Today, the U.S. Patent and Trademark Office published two Apple TV related patent applications. One invention shows off preliminary work on a new UI for changing TV channels on an iPad and the second shows a new "presence" aware TV remote that will keep your content on as long as someone is in the room.
A Broadcast TV Feature
In respect to broadcast TV shows and sporting events, Apple notes in patent point #190 that "FIG. 8B illustrates an exemplary user interface including a navigation bar. The display optionally displays a user interface that includes region 828 and navigation bar noted as #830. The region 828 optionally displays a representation of a current position in a respective content item (e.g., a large version of content being played in the user interface). The respective content item is optionally a currently selected content item (e.g., a content item selected for presentation to the user on display 450) from a sequence of content items that includes a plurality of content items (e.g., movies, television shows, applications), such as sequence 802.
In some embodiments, navigation bar 830 includes a plurality of images 814, 816, 818, 820, and 822 that correspond to different positions in the respective content item, the representation of the current position in which is displayed in region 828.
If the content items of interest are television broadcasts on a specific channel, for example, the sequence optionally provides the correct ordering of the television broadcasts based on the time that the broadcasts were aired (e.g., the 7:00 pm broadcast, followed by the 7:30 broadcast, followed by the 8:00 pm broadcast, etc.).
Apple's patent application 20150370455 was originally filed this past June.
A 'Presence' Feature
In a secondary patent application (20150370323) published today Apple presents us with another possible future Apple TV feature regarding "presence."
Apple notes that determining whether a person is present at a device can be beneficial in providing that person an enhanced user experience with the device. For example, if a television were able to determine that a person is in the presence of the television, the television could forgo going to sleep so the person's television-viewing can remain uninterrupted.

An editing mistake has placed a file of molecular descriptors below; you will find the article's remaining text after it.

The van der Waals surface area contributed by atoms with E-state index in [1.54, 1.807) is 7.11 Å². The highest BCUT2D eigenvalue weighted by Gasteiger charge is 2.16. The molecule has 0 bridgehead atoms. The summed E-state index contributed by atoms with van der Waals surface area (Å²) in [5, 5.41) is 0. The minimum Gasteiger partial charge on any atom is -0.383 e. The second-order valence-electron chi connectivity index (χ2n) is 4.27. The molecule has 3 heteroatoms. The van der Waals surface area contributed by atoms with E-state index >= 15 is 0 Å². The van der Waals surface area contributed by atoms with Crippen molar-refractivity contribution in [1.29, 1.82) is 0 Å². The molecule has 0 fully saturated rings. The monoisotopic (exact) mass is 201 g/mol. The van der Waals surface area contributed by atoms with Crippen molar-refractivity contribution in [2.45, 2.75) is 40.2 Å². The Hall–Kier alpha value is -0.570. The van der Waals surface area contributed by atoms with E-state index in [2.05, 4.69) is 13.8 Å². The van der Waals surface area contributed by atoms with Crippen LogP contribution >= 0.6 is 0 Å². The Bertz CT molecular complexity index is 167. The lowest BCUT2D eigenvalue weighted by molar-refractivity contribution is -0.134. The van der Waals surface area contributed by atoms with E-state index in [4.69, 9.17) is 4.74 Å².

The embodiment described below describes ways in which a device can determine whether a person is present at the device. A device that is able to determine whether a person is present at the device reduces the amount of interaction needed between the person and the device, and thus reduces the power usage of the device and increases battery life for battery-powered devices.
Apple's patent FIG. 10 noted below illustrates exemplary ways in which a device optionally determines whether a person is present at the device in accordance with some embodiments of the disclosure.
It's interesting that Apple shows the Apple TV box as an optional means of delivering this service, with the physical TV being the likely exemplary example.
Apple was shown to be working on this technology related to a TV as far back as 2012. We covered it in a report titled "Apple Advances their Multi-Level Presence Sensing System." In fact we covered one of Apple's first patent discussing this technology for notebooks, desktops and TV back in 2009.
Considering that this is a patent application, it's timing to market is unknown at this time.
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